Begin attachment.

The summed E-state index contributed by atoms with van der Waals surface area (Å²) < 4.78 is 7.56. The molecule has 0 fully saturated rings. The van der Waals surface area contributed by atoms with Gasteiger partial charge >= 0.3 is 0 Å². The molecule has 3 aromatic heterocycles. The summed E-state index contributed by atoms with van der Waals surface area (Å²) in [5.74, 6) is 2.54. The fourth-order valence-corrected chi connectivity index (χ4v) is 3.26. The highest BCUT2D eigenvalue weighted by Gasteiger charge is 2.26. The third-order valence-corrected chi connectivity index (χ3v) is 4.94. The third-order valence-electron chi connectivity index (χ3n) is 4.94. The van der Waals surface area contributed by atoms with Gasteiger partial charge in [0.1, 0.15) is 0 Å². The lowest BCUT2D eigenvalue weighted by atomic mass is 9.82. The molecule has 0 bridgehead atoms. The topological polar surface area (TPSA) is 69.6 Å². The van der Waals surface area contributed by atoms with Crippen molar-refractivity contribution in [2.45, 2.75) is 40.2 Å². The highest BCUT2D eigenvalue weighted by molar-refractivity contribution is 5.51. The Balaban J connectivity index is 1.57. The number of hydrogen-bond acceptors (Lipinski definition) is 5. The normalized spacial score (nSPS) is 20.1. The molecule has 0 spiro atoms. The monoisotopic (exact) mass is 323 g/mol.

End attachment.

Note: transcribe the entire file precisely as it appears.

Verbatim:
The summed E-state index contributed by atoms with van der Waals surface area (Å²) < 4.78 is 7.56. The molecule has 0 fully saturated rings. The van der Waals surface area contributed by atoms with Gasteiger partial charge >= 0.3 is 0 Å². The molecule has 3 aromatic heterocycles. The summed E-state index contributed by atoms with van der Waals surface area (Å²) in [5.74, 6) is 2.54. The fourth-order valence-corrected chi connectivity index (χ4v) is 3.26. The highest BCUT2D eigenvalue weighted by Gasteiger charge is 2.26. The third-order valence-corrected chi connectivity index (χ3v) is 4.94. The third-order valence-electron chi connectivity index (χ3n) is 4.94. The van der Waals surface area contributed by atoms with Gasteiger partial charge in [0.1, 0.15) is 0 Å². The lowest BCUT2D eigenvalue weighted by atomic mass is 9.82. The molecule has 0 bridgehead atoms. The topological polar surface area (TPSA) is 69.6 Å². The van der Waals surface area contributed by atoms with Crippen molar-refractivity contribution in [2.45, 2.75) is 40.2 Å². The highest BCUT2D eigenvalue weighted by molar-refractivity contribution is 5.51. The Balaban J connectivity index is 1.57. The number of hydrogen-bond acceptors (Lipinski definition) is 5. The normalized spacial score (nSPS) is 20.1. The molecule has 0 spiro atoms. The monoisotopic (exact) mass is 323 g/mol.